Part 3 of the Creality Ender-3 V3 SE review includes a hands-on experience.


The Creality Ender-3 V3 SE Software Experience

Welcome back to the third and final part of our review of the Creality Ender-3 V3 SE. In this installment, we will be discussing the software, print results, and our final thoughts on this 3D printer.

When it comes to budget-friendly 3D printers, many of them lack dedicated software tools for printing. Instead, users are often directed to use popular software like UltiMaker Cura, PrusaSlicer, or Simplify3D. However, with the V3 SE, Creality provides their own software tool called Creality Print. As this machine is aimed at beginners, it is undoubtedly the software they will start with.

Upon opening Creality Print, we immediately encountered an issue. The software defaulted to Chinese language, which may be acceptable for Chinese users but can be confusing for non-Chinese speakers. Unfortunately, we couldn’t find an English button or any visible English characters. To understand what was happening, we had to rely on an image-based translator. The translated message prompted us to select the language and server. From there, it was easy to choose English and proceed. It’s worth noting that the “server” option determines whether you’re inside or outside of China.

Using Creality Print to prepare printing jobs was relatively straightforward. The software appeared to be quite similar to open-source UltiMaker Cura, although there were no acknowledgments of this. It seems Creality has tailored UltiMaker Cura to their own environment. If you’re already familiar with UltiMaker Cura, using Creality Print will feel familiar.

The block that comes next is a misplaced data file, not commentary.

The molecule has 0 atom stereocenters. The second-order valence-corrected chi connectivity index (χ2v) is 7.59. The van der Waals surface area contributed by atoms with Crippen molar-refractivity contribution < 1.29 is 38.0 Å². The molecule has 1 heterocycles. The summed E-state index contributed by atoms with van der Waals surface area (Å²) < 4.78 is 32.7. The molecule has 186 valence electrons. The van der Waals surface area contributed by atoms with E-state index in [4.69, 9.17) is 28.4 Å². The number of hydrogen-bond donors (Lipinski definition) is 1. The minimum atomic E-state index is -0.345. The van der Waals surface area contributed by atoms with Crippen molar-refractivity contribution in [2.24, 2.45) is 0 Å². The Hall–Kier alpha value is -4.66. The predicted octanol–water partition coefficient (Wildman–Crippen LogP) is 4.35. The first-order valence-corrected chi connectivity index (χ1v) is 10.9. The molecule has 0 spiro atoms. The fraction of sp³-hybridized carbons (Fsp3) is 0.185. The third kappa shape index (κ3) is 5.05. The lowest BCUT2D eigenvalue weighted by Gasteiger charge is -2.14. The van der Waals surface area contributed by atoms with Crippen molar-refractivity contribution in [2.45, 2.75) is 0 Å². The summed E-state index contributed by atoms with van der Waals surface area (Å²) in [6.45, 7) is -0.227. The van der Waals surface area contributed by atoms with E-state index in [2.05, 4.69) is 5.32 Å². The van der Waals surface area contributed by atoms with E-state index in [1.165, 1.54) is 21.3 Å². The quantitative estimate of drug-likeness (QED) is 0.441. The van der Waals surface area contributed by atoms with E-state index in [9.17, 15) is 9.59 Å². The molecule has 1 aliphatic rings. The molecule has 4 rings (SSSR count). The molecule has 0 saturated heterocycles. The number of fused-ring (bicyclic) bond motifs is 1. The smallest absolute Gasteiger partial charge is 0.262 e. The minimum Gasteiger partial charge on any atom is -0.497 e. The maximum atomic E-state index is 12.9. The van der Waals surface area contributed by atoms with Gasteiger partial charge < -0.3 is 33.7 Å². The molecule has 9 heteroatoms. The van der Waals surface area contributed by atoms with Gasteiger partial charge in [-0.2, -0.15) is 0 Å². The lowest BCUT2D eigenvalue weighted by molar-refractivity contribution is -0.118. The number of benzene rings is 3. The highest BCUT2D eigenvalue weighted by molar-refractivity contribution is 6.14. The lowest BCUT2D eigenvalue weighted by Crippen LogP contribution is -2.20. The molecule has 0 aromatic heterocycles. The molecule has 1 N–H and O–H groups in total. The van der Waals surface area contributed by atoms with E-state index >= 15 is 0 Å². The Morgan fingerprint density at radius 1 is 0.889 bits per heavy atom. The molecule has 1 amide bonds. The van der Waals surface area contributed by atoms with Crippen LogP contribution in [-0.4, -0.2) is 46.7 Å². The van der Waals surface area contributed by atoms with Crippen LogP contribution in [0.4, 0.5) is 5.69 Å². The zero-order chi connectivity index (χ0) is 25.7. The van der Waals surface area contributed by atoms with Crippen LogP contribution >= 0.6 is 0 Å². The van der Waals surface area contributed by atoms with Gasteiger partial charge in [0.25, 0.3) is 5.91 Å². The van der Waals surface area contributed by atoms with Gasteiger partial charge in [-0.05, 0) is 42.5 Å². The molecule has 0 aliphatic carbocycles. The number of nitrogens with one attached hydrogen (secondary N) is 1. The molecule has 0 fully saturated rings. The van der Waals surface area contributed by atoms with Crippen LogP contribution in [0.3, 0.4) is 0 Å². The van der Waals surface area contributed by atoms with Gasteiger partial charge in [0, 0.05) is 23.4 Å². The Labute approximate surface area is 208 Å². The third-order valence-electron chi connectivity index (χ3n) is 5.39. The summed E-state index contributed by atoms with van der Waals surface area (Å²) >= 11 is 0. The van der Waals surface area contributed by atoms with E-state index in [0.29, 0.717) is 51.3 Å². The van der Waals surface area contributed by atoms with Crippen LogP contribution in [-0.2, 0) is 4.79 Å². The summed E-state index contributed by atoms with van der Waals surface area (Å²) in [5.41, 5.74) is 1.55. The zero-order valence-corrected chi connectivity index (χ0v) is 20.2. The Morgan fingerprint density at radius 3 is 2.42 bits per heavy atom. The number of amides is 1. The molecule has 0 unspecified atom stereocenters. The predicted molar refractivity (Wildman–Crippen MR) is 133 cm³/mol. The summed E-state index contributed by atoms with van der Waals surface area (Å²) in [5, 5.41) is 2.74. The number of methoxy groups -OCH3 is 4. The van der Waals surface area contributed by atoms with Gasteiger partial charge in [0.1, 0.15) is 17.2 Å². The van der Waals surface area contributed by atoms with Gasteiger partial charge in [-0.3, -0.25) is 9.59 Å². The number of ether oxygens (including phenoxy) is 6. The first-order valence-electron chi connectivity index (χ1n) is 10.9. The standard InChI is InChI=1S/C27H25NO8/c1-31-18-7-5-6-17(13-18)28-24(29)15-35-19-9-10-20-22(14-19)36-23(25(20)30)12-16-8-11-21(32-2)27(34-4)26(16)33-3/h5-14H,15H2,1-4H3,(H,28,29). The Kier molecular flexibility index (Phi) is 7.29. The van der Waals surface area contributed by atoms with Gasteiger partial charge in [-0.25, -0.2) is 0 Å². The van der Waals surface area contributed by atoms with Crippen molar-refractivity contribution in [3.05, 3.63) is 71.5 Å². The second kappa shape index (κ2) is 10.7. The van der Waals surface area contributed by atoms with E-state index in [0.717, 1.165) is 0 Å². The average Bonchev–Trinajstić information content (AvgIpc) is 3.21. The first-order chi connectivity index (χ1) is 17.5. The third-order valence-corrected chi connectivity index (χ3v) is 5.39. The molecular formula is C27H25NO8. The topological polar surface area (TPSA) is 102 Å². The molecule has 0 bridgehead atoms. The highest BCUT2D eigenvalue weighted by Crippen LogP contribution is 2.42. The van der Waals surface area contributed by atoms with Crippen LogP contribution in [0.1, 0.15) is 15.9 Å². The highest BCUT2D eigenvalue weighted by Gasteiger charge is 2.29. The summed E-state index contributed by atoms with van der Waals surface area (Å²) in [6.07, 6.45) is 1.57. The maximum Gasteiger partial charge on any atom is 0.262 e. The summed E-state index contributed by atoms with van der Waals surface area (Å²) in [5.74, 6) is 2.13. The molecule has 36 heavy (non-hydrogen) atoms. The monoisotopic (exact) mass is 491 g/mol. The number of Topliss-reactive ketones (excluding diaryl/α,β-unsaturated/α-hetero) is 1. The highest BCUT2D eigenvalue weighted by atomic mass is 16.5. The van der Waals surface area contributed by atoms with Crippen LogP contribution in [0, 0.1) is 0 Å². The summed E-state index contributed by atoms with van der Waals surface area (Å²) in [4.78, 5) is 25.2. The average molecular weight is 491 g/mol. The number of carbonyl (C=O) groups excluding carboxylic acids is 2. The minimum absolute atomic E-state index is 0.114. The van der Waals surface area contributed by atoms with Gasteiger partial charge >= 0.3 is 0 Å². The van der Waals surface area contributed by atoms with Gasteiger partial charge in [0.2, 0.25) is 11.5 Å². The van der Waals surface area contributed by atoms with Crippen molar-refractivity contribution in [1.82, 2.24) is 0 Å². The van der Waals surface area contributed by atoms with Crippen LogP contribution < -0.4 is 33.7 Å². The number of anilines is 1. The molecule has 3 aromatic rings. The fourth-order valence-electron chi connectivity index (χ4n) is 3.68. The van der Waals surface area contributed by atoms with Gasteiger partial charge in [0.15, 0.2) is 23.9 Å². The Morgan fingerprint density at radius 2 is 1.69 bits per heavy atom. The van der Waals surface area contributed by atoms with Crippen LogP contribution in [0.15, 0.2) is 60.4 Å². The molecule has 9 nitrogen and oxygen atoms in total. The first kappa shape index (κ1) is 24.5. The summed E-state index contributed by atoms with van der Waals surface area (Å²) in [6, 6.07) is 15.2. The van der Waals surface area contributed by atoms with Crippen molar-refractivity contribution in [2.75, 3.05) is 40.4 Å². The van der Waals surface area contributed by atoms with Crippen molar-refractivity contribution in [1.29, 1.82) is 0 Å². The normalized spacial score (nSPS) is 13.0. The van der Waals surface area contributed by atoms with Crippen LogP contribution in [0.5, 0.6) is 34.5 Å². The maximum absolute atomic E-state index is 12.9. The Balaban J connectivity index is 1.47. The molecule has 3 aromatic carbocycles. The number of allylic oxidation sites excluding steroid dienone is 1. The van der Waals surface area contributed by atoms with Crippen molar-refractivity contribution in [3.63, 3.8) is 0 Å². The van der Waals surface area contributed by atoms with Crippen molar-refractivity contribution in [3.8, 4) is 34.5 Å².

A notable feature within Creality Print is a tooltip that displays key parameters of a selected print profile. This is a handy feature, and if any adjustments are needed, you can double-click on the profile to edit specific parameters.

One interesting modification Creality has made is integrating Creality Print with their Creality Cloud, which houses a large library of printable 3D models. The idea behind this integration is to allow users to import models directly into Creality Print. However, the process is not as seamless as it sounds. It requires logging in to Creality Cloud, and if you don’t have an account, you’ll need to go through several steps to create one. This login process takes place outside of Creality Print, as you are redirected to a web page. During this process, we encountered an unusual Captcha prompt. Instead of selecting typical images like buses or traffic lights, we were asked to choose “something that can be eaten.” This presented images of jellyfish and another unidentified food item, which made it a bit challenging to complete the Captcha. It’s another example of cultural non-equivalence that Creality should consider addressing.

Despite these minor inconveniences, we managed to select a 3D model within Creality Print. However, we experienced confusion when the software set up a screen for downloading the model, but no download link was available. After trying various methods, we had to select a different version of the model to finally access the download. This confusion could easily overwhelm novice users facing the same issue.

One frustration we encountered was discovering that the Ender-3 V3 SE is only designed for PETG, PLA, and TPU materials. Initially, we tried to create profiles for other materials within Creality Print, but this proved to be a futile effort. In order to create a new profile, we had to duplicate an existing one and modify all the settings. Furthermore, there was no apparent way to create additional material profiles beyond the three standard materials. We attempted to create an “ASA” profile, but it simply wouldn’t work. At this point, we considered using UltiMaker Cura instead. However, we discovered that exporting the Creality profiles from Creality Print for use in UltiMaker Cura was not straightforward. It became apparent that the V3 SE is intended solely for those three materials when using Creality Print.